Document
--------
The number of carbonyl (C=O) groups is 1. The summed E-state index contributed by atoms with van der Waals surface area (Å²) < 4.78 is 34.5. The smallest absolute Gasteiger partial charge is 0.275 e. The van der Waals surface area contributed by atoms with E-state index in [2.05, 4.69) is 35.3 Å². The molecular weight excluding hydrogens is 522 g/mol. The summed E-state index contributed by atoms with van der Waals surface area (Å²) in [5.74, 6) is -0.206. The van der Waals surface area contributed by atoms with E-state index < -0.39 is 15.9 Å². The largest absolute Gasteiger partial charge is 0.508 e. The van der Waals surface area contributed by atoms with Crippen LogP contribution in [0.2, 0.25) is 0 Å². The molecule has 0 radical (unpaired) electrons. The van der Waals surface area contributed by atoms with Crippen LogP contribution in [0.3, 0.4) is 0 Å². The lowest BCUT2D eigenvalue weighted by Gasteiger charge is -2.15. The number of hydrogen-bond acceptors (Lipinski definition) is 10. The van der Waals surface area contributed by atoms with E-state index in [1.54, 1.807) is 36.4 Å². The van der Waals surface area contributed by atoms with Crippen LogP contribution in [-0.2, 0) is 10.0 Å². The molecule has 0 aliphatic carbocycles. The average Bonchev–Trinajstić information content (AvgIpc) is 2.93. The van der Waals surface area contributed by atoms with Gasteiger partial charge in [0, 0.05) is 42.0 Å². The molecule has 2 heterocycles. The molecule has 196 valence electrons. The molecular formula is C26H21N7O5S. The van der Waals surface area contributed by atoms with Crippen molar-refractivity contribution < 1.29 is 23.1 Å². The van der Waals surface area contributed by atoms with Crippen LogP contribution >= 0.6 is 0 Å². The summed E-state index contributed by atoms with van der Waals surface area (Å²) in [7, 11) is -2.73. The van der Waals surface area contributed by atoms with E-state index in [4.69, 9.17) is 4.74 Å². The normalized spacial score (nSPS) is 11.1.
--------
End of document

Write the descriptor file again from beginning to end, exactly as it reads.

The number of carbonyl (C=O) groups is 1. The summed E-state index contributed by atoms with van der Waals surface area (Å²) < 4.78 is 34.5. The smallest absolute Gasteiger partial charge is 0.275 e. The van der Waals surface area contributed by atoms with E-state index in [2.05, 4.69) is 35.3 Å². The molecular weight excluding hydrogens is 522 g/mol. The summed E-state index contributed by atoms with van der Waals surface area (Å²) in [5.74, 6) is -0.206. The van der Waals surface area contributed by atoms with E-state index < -0.39 is 15.9 Å². The largest absolute Gasteiger partial charge is 0.508 e. The van der Waals surface area contributed by atoms with Crippen LogP contribution in [0.2, 0.25) is 0 Å². The molecule has 0 radical (unpaired) electrons. The van der Waals surface area contributed by atoms with Crippen LogP contribution in [0.3, 0.4) is 0 Å². The lowest BCUT2D eigenvalue weighted by Gasteiger charge is -2.15. The number of hydrogen-bond acceptors (Lipinski definition) is 10. The van der Waals surface area contributed by atoms with E-state index in [1.54, 1.807) is 36.4 Å². The van der Waals surface area contributed by atoms with Crippen LogP contribution in [-0.2, 0) is 10.0 Å². The molecule has 0 aliphatic carbocycles. The average Bonchev–Trinajstić information content (AvgIpc) is 2.93. The van der Waals surface area contributed by atoms with Gasteiger partial charge in [0, 0.05) is 42.0 Å². The molecule has 2 heterocycles. The molecule has 196 valence electrons. The molecular formula is C26H21N7O5S. The van der Waals surface area contributed by atoms with Crippen molar-refractivity contribution < 1.29 is 23.1 Å². The van der Waals surface area contributed by atoms with Crippen LogP contribution >= 0.6 is 0 Å². The summed E-state index contributed by atoms with van der Waals surface area (Å²) in [7, 11) is -2.73. The van der Waals surface area contributed by atoms with E-state index in [4.69, 9.17) is 4.74 Å². The normalized spacial score (nSPS) is 11.1.